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Gun rights not a problem, some gun owners are

By Dan Pool
    I grew up in Pickens County when it was fully a rural county and needless to say guns were pretty common. One of our former reporters tells of a kid who got a new shotgun for Christmas and brought it to high school to show it off in the parking lot. The teachers two decades ago agreed it was a good looking 12 gauge, nothing more. Today that situation would have ended differently.
    I have no problem with guns. Where I have a problem is with gun owners who also happen to be seriously lacking in IQ or someone I would suspect of having an elevator that doesn’t go all the way to the top.
    Last summer at the 61 Main restaurant, there was a young man with a pistol in a holster drinking a few beers with a young woman. The bar area there is tiny and it was unnerving to have some guy you don’t know drinking beer with his gun out.
    Admittedly, there are places where you would be justified in carrying them for protection, but a farm-to-table restaurant on Jasper’s Main Street clearly isn’t one.
    I am a rural gun snob. If you grew up hunting, had a gun in your hands before your drivers license, learned to shoot and were preached to about “never pointing it at anything you didn’t mean to kill” by your father or grandfather, then I support your right to carry guns anywhere you please. Or if you had military service, then one assumes you know what you are doing with a gun.
    With our current gun statues, there are some restrictions on people who can’t own weapons, but these rules are thoroughly ineffective. Mentally defective people and convicted felons are empirically not reliable on an honor system, which is essentially how these rules work. For person-to-person sales, no one is required to even ask if the person falls into a restricted category.
    It’s the lack of idiot restrictions that bothers me. Anyone can walk into a store, buy a gun, ammo and go home and accidentally shoot their neighbor’s car, house, kid or dog while trying to figure out the safety. Even intelligent people should not be expected to figure out a gun by themselves without some training.
    A perfect example that I witnessed was at a friend’s house on Old Burnt Mountain Road.  He would host an occasional party for his wife’s metro area co-workers and a few locals to come shoot.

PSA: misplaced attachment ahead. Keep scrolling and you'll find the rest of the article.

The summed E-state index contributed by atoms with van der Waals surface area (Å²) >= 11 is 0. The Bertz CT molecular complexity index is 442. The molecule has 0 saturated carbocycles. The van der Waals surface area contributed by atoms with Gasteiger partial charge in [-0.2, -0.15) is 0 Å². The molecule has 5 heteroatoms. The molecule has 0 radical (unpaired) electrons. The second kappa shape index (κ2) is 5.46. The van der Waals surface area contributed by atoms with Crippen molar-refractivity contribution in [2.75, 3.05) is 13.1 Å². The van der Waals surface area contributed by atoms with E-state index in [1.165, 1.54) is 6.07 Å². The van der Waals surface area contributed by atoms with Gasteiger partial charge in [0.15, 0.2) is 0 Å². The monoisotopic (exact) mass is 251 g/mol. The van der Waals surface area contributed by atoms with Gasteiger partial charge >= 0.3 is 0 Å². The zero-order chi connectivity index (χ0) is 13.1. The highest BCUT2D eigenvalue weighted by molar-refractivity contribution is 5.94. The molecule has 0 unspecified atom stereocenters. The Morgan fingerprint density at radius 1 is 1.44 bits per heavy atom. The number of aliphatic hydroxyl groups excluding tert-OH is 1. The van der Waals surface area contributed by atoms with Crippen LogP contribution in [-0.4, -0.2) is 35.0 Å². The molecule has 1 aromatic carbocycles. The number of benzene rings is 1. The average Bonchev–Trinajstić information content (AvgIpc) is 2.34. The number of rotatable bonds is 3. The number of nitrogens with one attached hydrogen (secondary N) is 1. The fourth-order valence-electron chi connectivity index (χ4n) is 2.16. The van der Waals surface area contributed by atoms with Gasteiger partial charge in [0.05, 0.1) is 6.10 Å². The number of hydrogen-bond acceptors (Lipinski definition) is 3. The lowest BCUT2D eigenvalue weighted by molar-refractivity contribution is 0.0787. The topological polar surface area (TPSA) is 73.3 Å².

At the last one, the boyfriend of one of the employees arrived with a duffle bag of firearms he had bought several weeks prior at an estate sale.
    He was candid that he knew nothing about guns and confirmed his incompetence by saying he had been randomly trying some of the  loose ammo from the bag in the different handguns to see which it would fire in – very unsafe.
    But the shocker was a “riot-stopper” pump 12-gauge found to be loaded when the host was looking over the arsenal. The guy had bought it that way and didn’t know how to check the pump shotgun. And it would appear whoever sold it hadn’t bothered to check or didn’t know how either.
    And this man and his purchase of loaded gun were fully legal.
    If you go  somewhere like the Bargain Barn, you can be sure a salesman is going to offer plenty of expert advice to get started.
    Local pistol instructor Carlton Wilson estimates that 1 out of every 20 students he trains shows up for the first class with a loaded pistol and almost no knowledge of how to safely handle it. Many have bought the gun but never fired it as they weren’t sure how, he said. “It’s not common but it happens often enough to be a concern,” he said.
    [Disclaimer: gun accidents rank low on the list of dangers, well below accidental poisoning or drownings.]
    While I support gun rights, I worry about where kids without that father or grandfather are supposed to learn how to unload an automatic shotgun or check to see if there is a round in a chamber with a pistol?
    The state of Georgia won’t let you hunt until you complete a hunter’s safety course. So, you may not legally carry a gun to shoot a squirrel out in the woods until you’ve had some training but you can carry a concealed pistol (with the safety off if you choose) to a mall as long as you aren’t a former felon or certified dangerously crazy.
    29 of the 50 states, including both Tennessee and Florida (and gun rights stronghold  Texas), require some form of training before issuing a weapons permit. Georgia should look to do the same.
    I don’t want to give the idea that I want someone to come for our guns, but a little education would certainly make me feel better about guys with duffle bags full of used guns.